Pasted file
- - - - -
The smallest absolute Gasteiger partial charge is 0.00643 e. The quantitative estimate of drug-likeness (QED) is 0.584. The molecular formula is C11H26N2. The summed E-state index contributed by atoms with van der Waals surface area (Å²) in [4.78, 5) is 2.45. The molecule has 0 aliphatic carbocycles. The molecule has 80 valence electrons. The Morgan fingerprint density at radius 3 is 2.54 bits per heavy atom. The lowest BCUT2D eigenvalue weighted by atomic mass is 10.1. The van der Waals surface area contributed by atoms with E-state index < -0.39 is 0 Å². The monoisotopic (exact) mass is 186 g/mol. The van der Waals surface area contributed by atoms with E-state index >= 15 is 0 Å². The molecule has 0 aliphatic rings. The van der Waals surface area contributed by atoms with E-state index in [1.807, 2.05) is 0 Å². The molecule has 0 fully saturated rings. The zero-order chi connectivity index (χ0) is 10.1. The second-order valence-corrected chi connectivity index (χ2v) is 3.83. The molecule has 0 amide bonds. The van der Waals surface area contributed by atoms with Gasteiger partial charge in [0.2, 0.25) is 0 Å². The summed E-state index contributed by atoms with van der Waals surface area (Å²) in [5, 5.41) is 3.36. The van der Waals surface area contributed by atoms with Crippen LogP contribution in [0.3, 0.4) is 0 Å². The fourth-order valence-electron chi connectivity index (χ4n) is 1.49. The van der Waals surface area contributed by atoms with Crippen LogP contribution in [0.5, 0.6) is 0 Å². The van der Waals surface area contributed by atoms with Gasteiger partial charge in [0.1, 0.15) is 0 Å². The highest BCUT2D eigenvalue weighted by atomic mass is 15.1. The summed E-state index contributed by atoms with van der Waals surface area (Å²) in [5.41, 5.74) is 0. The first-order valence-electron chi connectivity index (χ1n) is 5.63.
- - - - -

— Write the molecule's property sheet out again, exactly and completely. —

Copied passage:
The smallest absolute Gasteiger partial charge is 0.00643 e. The quantitative estimate of drug-likeness (QED) is 0.584. The molecular formula is C11H26N2. The summed E-state index contributed by atoms with van der Waals surface area (Å²) in [4.78, 5) is 2.45. The molecule has 0 aliphatic carbocycles. The molecule has 80 valence electrons. The Morgan fingerprint density at radius 3 is 2.54 bits per heavy atom. The lowest BCUT2D eigenvalue weighted by atomic mass is 10.1. The van der Waals surface area contributed by atoms with E-state index < -0.39 is 0 Å². The monoisotopic (exact) mass is 186 g/mol. The van der Waals surface area contributed by atoms with E-state index >= 15 is 0 Å². The molecule has 0 aliphatic rings. The van der Waals surface area contributed by atoms with E-state index in [1.807, 2.05) is 0 Å². The molecule has 0 fully saturated rings. The zero-order chi connectivity index (χ0) is 10.1. The second-order valence-corrected chi connectivity index (χ2v) is 3.83. The molecule has 0 amide bonds. The van der Waals surface area contributed by atoms with Gasteiger partial charge in [0.2, 0.25) is 0 Å². The summed E-state index contributed by atoms with van der Waals surface area (Å²) in [5, 5.41) is 3.36. The van der Waals surface area contributed by atoms with Crippen LogP contribution in [0.3, 0.4) is 0 Å². The fourth-order valence-electron chi connectivity index (χ4n) is 1.49. The van der Waals surface area contributed by atoms with Crippen LogP contribution in [0.5, 0.6) is 0 Å². The van der Waals surface area contributed by atoms with Gasteiger partial charge in [0.1, 0.15) is 0 Å². The highest BCUT2D eigenvalue weighted by atomic mass is 15.1. The summed E-state index contributed by atoms with van der Waals surface area (Å²) in [5.41, 5.74) is 0. The first-order valence-electron chi connectivity index (χ1n) is 5.63.